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Travis B. wrote:
yangfiretiger121 wrote:
The language that became the Skaran Empire's Basic once had the voiceless lateral fricative (/ɬ/; <hl>) and the voiceless lateral approximate (/l̥/; <lh>) as separate phonemes. Currently, they've merged into a single voiceless lateral fricative.

Lhasa [l̥ɑ'sɑ] —> ['ɬɑ.sɑ]

It seems so typologically implausible that a language would ever have that distinction in the first place, and if it ever developed it, it would be highly unstable and would collapse very quickly.

It was one of the first sound changes in the language. The distinction lasted a year or so in the language's formative stages before collapsing into the fricative sound. What's troubling me is if they'd have preserved the <lh> spelling for these many years or changed it to <hl> sometime along the way. That question should be answered here, though.


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PostPosted: Sun Jan 21, 2018 12:19 am 
Sumerul
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There is no such thing as a "first" sound change in a language, as languages have no single time in which they come into being.

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PostPosted: Sun Jan 21, 2018 2:05 pm 
Sanci
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Travis B. wrote:
There is no such thing as a "first" sound change in a language, as languages have no single time in which they come into being.


I imagine they mean "first sound change after the constructed proto-language" or something like that.

yangfiretiger121 wrote:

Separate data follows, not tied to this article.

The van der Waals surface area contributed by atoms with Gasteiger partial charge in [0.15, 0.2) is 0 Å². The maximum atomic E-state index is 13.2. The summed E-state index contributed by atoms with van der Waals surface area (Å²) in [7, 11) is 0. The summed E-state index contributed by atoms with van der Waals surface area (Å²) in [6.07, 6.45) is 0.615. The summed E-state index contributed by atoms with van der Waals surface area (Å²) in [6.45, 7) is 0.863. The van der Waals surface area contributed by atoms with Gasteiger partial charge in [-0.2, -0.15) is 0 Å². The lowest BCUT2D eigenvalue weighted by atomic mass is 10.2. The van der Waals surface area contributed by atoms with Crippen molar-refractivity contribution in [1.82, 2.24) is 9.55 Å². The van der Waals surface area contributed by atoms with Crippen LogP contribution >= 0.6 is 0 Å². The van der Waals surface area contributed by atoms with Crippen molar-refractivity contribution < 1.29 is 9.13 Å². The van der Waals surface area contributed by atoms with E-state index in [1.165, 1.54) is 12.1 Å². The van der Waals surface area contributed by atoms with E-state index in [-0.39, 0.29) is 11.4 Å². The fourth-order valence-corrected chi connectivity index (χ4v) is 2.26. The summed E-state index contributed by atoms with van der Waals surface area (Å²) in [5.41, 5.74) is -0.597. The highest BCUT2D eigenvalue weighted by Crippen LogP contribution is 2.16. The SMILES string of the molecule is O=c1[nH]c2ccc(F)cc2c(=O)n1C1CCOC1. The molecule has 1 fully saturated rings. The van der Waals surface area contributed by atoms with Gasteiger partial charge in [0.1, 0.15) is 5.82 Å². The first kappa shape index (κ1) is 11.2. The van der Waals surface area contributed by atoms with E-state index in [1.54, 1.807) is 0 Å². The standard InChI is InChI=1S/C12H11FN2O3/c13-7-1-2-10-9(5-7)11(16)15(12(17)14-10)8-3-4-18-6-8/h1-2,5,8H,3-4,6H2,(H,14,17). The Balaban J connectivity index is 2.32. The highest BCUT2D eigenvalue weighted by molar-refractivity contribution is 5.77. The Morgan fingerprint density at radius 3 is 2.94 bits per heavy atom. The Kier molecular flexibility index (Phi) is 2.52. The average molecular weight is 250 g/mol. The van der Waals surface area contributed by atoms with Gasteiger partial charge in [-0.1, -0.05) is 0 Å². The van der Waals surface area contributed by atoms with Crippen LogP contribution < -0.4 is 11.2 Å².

It was one of the first sound changes in the language. The distinction lasted a year or so in the language's formative stages before collapsing into the fricative sound. What's troubling me is if they'd have preserved the <lh> spelling for these many years or changed it to <hl> sometime along the way. That question should be answered here, though.


The issue is that if a language contrasts two voiceless alveolar/dental lateral continuants, it's because one is palatalized or glottalized. Afaik, no known language contrasts /ɬ/ with /l̥/. Of course just because we don't observe something doesn't necessarily mean it couldn't exist, but you have to ask whether the acoustic difference between [ɬ] and [l̥] is salient enough for a realistic language to have them as separate phonemes in the first place.

Having /l/ allophonically devoiced in certain positions, and being reinterpreted as the phoneme /ɬ/ makes sense to me, but /l̥/ and /ɬ/ as separate phonemes does not.

----

Two questions for my lang:
1. Is loss of lateralization for [ɬ] realistic - the change is [ɬ̪ˠ]→[θˠ]
2. Are /θˠ~θˤ/ and /θ/, /ɸˠ/ and /ɸ/ likely to remain stable as seperate phonemes? And if not, how might their later forms/reflexes remain distinctive?

Here's my idea of the realization of the clusters in the language:
/bl/ → [bɫ̪]
/bn/ → [bn̪]
/pl/ → [pɫ̪]
/pn/ → [pn̪]
/pʰl/ → [pɬ̪ˠ] (later → [pθˠ]) → /pθˠ/?
/pʰn/ → [pn̪̊] (later → [pθ],) → /pθ/?

(Note: /l/ [ɫ̪] contrasts with /lʲ/ [l̠ʲ])